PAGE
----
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"Too many men on the ice" is a bench minor penalty in ice hockey. Basically, in an NHL game, or games in most hockey leagues, there must not be no more than six players from each team on the ice at any given time (unless in overtime). Usually this is five skaters and one goalie. And usually the five skaters consist of three offensemen and two defensemen. The three offensemen are considered to be on a scoring line - one at left wing, one at center, and one at right wing.

Occasionally - and this is sometimes a coaching gaffe - a player on the bench will jump the gun during a sloppy scoring line change and come out onto the ice before the player he is replacing is behind the bench (which would briefly put seven players on the ice). Too many men on the ice is called when the offending player touches the puck or gets involved in the play somehow. It is usually OK to jump the gun as long as you don't interfere with play.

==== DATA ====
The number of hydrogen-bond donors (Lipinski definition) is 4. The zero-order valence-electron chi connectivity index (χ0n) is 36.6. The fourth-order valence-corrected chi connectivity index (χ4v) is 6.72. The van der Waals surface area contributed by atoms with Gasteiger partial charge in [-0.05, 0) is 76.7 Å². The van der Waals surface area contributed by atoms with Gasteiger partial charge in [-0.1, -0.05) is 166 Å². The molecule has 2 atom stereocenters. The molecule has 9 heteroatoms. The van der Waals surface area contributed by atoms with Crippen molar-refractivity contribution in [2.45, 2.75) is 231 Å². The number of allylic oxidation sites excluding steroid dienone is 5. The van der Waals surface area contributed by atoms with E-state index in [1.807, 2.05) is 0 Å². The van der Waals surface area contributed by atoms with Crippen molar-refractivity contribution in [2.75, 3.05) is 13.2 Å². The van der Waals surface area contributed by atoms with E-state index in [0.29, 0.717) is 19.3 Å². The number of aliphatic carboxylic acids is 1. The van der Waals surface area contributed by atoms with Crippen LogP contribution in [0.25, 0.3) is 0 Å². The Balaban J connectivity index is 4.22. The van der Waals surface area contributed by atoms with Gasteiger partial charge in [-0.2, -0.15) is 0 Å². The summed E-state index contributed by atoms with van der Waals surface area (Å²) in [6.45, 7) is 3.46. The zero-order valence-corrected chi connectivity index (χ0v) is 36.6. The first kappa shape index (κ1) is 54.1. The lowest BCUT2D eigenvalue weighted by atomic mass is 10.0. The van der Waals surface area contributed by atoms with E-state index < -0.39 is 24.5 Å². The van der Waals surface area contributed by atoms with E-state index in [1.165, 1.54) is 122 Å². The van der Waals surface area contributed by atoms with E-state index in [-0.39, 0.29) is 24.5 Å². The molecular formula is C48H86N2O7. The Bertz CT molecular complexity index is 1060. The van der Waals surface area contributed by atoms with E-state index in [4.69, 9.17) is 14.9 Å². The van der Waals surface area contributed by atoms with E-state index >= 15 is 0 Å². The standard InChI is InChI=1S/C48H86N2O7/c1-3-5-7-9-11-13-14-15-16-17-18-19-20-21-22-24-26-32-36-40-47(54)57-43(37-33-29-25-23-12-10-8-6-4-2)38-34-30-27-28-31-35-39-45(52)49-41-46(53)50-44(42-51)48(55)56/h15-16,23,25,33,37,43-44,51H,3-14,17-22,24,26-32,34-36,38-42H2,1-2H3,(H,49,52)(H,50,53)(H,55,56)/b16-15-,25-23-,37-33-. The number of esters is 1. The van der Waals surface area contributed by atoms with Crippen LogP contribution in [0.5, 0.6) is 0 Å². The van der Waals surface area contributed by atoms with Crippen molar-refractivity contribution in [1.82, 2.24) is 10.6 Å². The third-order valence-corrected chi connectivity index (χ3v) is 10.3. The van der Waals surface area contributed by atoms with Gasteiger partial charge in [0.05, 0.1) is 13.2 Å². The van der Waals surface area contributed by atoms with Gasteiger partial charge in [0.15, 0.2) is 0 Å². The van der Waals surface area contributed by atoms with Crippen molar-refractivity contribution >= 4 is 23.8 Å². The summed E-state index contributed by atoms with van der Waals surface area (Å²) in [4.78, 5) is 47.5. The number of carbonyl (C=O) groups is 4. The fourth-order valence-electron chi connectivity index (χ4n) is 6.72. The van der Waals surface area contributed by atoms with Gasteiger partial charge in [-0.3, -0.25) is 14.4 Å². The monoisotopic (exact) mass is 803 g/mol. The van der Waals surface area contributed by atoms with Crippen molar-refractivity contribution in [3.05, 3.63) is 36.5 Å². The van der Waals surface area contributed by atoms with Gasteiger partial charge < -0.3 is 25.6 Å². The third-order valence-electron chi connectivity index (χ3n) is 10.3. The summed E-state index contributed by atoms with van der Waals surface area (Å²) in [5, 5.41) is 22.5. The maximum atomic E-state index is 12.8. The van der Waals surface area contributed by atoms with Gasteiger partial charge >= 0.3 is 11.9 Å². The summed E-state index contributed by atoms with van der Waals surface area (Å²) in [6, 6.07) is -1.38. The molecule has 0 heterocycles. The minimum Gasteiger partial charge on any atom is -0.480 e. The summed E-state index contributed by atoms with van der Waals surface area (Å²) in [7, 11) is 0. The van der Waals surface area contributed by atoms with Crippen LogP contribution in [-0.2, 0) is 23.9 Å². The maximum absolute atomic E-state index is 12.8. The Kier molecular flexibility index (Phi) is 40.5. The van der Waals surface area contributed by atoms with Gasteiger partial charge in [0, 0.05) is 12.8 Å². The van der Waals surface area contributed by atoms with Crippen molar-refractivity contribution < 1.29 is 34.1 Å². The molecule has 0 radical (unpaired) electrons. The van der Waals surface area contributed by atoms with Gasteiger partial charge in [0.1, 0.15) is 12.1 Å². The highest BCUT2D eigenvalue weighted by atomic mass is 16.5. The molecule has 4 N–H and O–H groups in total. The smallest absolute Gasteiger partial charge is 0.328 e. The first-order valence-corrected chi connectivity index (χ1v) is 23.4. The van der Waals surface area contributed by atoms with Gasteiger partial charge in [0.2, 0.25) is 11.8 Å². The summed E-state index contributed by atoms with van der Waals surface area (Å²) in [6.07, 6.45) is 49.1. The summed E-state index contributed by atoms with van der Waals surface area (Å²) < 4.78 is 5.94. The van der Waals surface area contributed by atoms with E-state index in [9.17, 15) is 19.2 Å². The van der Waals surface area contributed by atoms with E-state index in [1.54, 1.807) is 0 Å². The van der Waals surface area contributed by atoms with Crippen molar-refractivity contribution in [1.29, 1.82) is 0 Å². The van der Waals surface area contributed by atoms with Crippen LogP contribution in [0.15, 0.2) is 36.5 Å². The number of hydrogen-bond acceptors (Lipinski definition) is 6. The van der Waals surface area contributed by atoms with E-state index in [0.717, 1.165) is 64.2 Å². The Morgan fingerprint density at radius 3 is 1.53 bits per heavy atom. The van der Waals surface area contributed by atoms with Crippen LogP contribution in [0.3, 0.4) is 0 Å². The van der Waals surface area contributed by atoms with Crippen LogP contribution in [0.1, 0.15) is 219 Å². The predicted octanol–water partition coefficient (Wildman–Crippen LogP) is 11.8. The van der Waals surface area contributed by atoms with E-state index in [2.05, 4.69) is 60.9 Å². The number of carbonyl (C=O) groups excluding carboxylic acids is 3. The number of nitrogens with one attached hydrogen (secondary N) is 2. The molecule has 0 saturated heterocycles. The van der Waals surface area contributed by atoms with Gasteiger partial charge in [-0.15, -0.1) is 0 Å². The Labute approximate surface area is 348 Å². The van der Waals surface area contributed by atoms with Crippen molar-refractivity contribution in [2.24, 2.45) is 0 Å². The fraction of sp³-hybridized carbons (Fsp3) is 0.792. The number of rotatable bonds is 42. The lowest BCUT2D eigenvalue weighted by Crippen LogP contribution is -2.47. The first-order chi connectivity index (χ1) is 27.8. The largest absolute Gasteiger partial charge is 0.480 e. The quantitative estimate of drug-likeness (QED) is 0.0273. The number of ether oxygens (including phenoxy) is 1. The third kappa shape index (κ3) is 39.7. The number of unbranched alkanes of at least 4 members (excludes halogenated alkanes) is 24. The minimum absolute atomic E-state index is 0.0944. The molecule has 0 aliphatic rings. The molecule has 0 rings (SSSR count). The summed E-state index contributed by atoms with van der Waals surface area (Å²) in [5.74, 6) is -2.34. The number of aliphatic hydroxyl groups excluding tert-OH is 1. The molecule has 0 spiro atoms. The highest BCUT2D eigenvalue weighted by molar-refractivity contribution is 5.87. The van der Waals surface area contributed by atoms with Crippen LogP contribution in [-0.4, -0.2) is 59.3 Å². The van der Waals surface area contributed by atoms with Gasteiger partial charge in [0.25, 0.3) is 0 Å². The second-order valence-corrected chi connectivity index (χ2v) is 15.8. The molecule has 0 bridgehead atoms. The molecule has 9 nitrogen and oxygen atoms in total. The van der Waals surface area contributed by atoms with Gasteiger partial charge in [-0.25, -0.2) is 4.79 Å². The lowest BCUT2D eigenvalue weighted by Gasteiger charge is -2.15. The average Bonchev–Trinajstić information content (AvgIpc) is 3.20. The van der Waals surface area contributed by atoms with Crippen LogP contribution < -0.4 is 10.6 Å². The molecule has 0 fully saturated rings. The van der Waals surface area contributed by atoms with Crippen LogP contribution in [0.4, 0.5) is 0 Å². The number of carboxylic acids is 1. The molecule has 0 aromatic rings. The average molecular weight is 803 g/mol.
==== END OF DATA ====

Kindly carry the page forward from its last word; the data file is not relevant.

This penalty is a two minute minor and results in the penalized team being shorthanded for 120 seconds and the other team being on the power play. See those nodes for more information.

One infamous recent example of this penalty affecting the outcome of an important game was Game Six in the 2003 Eastern Conference quarterfinals between the Washington Capitals and Tampa Bay Lightning. Jason Doig came off the bench too early during the third overtime. During the ensuing power play for the Bolts, Martin St. Louis scored, thus ending the season for the Caps and giving Tampa its first-ever playoff series win.

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